I'm not an NBA head coach. So on that alone maybe I don't have any footing to stand on to question the brilliance of Tyrone Corbin, Sidney Lowe, Mike Sanders, et al. I'm also not a movie director but I can tell when I don't like something I see on the screen. Regardless of all the things I am not, one thing I am is a consumer. I buy the league pass stuff from the NBA every year. I order online at Fanzz. I go to the games in my area. I take an interest in what I am seeing, and because of a hard science background, I try to quantify what I see.
And this is one of the things I'm seeing -- one player is playing more than two other players, but in my mind, is playing worse than both. I'll put the important numbers out here, and let you decide.
[NB. RED FONT = PLAYER A IS WORSE THAN THE COMPARISON PLAYER]
Player A vs Player B:
Both of these players can be used at the same spots on the floor. They have vastly different games, but the on court production tells a tale the eye often misses.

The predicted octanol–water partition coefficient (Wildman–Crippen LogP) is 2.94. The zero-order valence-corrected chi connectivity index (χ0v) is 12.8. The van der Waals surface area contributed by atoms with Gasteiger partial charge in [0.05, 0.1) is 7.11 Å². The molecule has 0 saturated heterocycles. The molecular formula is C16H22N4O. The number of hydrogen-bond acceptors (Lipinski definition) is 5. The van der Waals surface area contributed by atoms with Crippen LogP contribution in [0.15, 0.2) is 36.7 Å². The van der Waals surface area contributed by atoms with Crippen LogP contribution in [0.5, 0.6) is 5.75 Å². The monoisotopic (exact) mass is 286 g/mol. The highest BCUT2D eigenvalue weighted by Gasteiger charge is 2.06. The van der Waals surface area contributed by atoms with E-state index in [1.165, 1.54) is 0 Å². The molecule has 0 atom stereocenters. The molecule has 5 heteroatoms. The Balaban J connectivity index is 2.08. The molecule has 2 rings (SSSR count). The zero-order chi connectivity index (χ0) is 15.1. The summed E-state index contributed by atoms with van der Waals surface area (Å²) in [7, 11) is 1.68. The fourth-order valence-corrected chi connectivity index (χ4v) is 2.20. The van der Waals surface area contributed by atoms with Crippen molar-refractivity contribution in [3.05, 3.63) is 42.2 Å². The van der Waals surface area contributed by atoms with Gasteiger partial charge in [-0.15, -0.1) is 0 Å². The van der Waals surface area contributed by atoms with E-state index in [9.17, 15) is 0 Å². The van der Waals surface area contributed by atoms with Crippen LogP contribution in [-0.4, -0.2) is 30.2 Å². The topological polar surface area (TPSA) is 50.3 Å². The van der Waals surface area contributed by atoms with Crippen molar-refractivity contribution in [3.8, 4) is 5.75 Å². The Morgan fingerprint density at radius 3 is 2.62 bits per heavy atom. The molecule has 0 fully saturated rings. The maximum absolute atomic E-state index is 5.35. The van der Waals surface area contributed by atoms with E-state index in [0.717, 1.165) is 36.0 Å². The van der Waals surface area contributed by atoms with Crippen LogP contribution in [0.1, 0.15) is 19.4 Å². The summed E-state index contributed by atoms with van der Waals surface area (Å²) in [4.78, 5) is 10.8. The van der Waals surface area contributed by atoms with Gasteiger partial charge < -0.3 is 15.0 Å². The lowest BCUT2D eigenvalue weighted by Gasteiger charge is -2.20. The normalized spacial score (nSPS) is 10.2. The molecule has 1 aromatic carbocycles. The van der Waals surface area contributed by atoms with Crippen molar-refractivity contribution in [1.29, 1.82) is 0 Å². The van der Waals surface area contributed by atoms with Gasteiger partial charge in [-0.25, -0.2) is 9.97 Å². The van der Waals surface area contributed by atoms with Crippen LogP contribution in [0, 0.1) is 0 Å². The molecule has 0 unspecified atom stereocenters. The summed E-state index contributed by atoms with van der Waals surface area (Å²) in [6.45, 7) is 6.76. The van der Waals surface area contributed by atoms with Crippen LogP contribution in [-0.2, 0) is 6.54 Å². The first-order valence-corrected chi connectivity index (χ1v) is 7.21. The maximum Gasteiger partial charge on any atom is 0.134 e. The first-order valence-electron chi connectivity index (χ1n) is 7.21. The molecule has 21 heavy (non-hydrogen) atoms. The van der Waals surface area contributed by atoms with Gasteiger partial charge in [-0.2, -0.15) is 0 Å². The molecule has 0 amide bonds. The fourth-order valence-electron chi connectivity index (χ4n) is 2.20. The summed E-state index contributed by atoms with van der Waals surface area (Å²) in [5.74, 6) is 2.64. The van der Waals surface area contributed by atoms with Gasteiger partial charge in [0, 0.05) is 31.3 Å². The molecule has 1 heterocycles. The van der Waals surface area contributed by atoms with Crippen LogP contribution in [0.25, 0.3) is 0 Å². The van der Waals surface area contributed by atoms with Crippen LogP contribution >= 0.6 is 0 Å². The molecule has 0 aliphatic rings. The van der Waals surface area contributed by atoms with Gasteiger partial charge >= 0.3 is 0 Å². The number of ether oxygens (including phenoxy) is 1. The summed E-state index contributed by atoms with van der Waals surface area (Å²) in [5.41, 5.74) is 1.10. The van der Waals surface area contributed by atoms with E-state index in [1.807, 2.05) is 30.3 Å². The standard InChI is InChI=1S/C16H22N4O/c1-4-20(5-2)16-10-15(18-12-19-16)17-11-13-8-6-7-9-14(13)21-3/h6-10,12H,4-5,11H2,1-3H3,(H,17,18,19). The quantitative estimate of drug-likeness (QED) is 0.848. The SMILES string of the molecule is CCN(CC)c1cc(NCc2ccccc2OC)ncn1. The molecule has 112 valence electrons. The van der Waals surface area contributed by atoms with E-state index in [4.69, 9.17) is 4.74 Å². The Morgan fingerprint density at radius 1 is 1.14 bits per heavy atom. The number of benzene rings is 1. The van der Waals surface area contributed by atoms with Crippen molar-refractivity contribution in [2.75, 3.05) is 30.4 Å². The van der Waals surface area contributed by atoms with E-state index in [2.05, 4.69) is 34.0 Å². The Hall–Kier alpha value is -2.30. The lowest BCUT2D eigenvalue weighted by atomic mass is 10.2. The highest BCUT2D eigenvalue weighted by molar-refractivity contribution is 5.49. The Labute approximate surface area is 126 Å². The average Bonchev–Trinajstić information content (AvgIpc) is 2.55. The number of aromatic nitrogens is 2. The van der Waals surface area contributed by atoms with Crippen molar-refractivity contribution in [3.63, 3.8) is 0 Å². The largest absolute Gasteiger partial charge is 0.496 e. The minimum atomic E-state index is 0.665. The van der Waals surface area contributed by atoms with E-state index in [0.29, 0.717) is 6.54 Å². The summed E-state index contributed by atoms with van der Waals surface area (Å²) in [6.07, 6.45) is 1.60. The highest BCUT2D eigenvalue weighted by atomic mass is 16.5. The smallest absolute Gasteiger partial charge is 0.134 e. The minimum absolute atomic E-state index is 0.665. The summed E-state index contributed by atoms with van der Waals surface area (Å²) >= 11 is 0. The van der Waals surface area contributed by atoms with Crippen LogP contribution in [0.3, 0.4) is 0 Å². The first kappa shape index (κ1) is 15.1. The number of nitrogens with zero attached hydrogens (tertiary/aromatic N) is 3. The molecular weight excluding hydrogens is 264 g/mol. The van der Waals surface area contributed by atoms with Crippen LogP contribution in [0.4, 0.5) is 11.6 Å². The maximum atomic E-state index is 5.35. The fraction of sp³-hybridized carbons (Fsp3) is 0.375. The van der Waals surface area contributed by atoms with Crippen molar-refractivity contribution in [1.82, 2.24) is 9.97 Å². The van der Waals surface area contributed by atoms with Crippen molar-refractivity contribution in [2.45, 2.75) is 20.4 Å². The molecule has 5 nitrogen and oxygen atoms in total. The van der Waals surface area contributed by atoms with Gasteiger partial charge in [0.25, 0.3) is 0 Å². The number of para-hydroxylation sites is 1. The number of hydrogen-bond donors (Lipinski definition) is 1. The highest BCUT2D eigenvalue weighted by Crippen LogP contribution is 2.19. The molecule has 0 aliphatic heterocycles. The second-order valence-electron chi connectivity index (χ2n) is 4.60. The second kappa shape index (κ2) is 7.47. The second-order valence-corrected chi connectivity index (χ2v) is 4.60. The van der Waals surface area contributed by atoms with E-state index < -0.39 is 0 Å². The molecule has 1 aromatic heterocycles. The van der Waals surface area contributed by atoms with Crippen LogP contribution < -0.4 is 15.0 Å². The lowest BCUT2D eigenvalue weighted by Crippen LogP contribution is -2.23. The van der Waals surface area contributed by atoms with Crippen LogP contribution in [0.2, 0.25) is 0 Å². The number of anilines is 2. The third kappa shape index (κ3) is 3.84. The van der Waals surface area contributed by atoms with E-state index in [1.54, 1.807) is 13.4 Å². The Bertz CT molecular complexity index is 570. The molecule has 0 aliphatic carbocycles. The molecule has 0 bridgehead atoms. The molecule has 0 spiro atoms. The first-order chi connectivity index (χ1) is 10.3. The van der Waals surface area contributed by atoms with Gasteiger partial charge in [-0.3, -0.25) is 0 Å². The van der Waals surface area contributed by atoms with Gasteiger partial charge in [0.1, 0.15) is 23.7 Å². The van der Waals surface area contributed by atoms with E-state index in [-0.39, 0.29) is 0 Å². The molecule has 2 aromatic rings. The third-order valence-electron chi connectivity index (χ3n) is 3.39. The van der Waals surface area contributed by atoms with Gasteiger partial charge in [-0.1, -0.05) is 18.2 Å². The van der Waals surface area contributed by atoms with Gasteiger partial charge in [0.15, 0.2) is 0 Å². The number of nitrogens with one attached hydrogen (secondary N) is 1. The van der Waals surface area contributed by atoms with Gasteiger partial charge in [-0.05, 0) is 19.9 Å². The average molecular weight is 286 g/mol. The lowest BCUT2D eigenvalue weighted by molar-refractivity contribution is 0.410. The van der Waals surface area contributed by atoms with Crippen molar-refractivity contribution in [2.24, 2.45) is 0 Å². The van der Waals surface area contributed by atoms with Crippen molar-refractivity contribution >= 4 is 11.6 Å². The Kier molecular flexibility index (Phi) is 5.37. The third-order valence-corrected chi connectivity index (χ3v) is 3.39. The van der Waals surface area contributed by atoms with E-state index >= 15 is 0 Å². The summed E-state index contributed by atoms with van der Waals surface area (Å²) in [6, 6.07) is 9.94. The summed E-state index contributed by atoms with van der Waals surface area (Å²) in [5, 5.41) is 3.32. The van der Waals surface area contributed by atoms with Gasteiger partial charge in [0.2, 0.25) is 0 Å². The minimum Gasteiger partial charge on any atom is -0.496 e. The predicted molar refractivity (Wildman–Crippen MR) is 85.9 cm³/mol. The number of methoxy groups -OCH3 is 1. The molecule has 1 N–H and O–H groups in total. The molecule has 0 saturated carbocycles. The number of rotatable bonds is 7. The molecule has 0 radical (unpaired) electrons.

So Player A plays nearly 10 minutes more a game, scores almost 1.5 more points per game, and handles the ball a little more (more APG more TOPG) -- yet somehow has a lower USG% and lower AST%. Player B beats him all over the court on everything else.
Player A vs. Player C:
These two players are more similarly matched in terms of expected play style, but differences clearly exist.
In this case player A only plays 1.9 more minutes a game, and does nothing better. Nothing. Better. Of course if you break things down and look at other details like shot locations you can tell who is who, but I want people to be objective here and not let names or ideas of players skew the info.
So from the quantitative data, is Player A really the guy who should be playing more than Player B and C?